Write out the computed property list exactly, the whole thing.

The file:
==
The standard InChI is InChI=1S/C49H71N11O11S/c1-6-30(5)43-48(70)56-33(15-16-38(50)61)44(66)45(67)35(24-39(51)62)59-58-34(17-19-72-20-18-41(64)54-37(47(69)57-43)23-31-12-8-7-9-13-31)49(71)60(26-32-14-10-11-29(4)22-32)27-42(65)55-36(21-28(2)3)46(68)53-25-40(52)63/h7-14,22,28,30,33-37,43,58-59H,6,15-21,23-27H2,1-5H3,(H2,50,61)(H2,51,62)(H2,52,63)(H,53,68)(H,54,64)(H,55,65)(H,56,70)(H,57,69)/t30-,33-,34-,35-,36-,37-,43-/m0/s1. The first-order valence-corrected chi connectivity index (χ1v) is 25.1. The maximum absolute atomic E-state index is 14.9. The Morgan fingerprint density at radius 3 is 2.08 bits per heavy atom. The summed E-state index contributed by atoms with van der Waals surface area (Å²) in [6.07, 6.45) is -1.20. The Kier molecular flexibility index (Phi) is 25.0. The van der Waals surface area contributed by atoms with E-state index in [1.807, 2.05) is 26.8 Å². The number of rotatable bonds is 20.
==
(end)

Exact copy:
The standard InChI is InChI=1S/C49H71N11O11S/c1-6-30(5)43-48(70)56-33(15-16-38(50)61)44(66)45(67)35(24-39(51)62)59-58-34(17-19-72-20-18-41(64)54-37(47(69)57-43)23-31-12-8-7-9-13-31)49(71)60(26-32-14-10-11-29(4)22-32)27-42(65)55-36(21-28(2)3)46(68)53-25-40(52)63/h7-14,22,28,30,33-37,43,58-59H,6,15-21,23-27H2,1-5H3,(H2,50,61)(H2,51,62)(H2,52,63)(H,53,68)(H,54,64)(H,55,65)(H,56,70)(H,57,69)/t30-,33-,34-,35-,36-,37-,43-/m0/s1. The first-order valence-corrected chi connectivity index (χ1v) is 25.1. The maximum absolute atomic E-state index is 14.9. The Morgan fingerprint density at radius 3 is 2.08 bits per heavy atom. The summed E-state index contributed by atoms with van der Waals surface area (Å²) in [6.07, 6.45) is -1.20. The Kier molecular flexibility index (Phi) is 25.0. The van der Waals surface area contributed by atoms with E-state index in [1.807, 2.05) is 26.8 Å². The number of rotatable bonds is 20.